On Turtles and Teaching

Our theme this year was to move from planning to practice. Perhaps that was a false or inaccurate way of saying what we meant, and what it seems many of you are doing. We have been practicing at this – indeed we have. We started having workshops to support shifts in teaching and student support in English 1A specifically in 2017; this was connected to AB705 and first our accelerated pre-requisite course, and then we removed all pre-requisites and continued working on what kinds of support might be most helpful to ensure students would succeed in English 1A in their first attempt. In 2019-2020, we had our first community of practice annual workshop series, and we were very focused on the changes in our discipline and implementing those new placement policies and just rethinking how we support student learning. Finally, over the last two years, we have widened the discussion to learn from and share with partners across disciplines to think about equitable student success across the college.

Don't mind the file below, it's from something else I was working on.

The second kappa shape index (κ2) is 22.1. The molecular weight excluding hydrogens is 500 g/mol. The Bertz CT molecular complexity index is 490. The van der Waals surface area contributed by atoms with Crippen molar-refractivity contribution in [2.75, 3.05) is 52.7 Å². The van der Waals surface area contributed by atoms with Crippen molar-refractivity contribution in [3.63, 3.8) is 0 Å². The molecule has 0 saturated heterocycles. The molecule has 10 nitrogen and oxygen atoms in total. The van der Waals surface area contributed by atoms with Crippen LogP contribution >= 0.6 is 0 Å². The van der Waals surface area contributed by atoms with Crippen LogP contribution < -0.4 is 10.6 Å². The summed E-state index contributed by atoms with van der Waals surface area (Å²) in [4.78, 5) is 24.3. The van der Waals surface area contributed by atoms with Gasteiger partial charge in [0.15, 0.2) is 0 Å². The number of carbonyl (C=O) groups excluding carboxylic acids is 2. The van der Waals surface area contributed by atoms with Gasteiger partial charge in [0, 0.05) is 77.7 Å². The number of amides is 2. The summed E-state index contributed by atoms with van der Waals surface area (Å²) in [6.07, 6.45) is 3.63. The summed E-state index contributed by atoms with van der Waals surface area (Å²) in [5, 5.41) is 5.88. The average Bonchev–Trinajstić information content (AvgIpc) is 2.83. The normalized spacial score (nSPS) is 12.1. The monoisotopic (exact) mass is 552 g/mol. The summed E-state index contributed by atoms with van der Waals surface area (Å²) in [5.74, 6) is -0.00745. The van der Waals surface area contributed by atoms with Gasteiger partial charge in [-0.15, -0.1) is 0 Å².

All this is to say that we have been in practice all along. Our process hasn’t been a linear one in which we planned, then put into practice. We are thinking, exploring, considering, while simultaneously trying out, practicing, doing. This can be, admittedly, exhausting. It also can be disorienting in our community in the sense that a problem we have solved may be an area of problem-awareness a colleague is just arriving at, or we may have an epiphany about something that we should change that a colleague figured out three semesters ago. Even more so, we may not see the same sticking points at all. What appears as a grave concern in one discipline or course may not even be on the radar in another discipline. Despite that lack of linear movement or even synchronous movement among all of us, the shift in emphasis from planning to practice in part comes from the urgency to address the alarming data in front of us that too many students are not succeeding, and the sense that we’ve done a lot of talking, but what are we doing?

The reality is that like other experts in fields that are not static, we will likely continue to plan, practice, and do simultaneously because that is what teaching as an expert profession requires of us. As community college educators, our emphasis is on teaching, not research. We arrived and got the job as discipline experts, and part of our ongoing charge is to remain so in our chosen fields, but we also have an obligation to serve our other area of expertise, by training or by practice: teaching. As medical doctors must be up to date on the latest treatments, we also need to stay thoughtful, open, and interested in what we can learn about how adults learn and in what data and student experience shows us.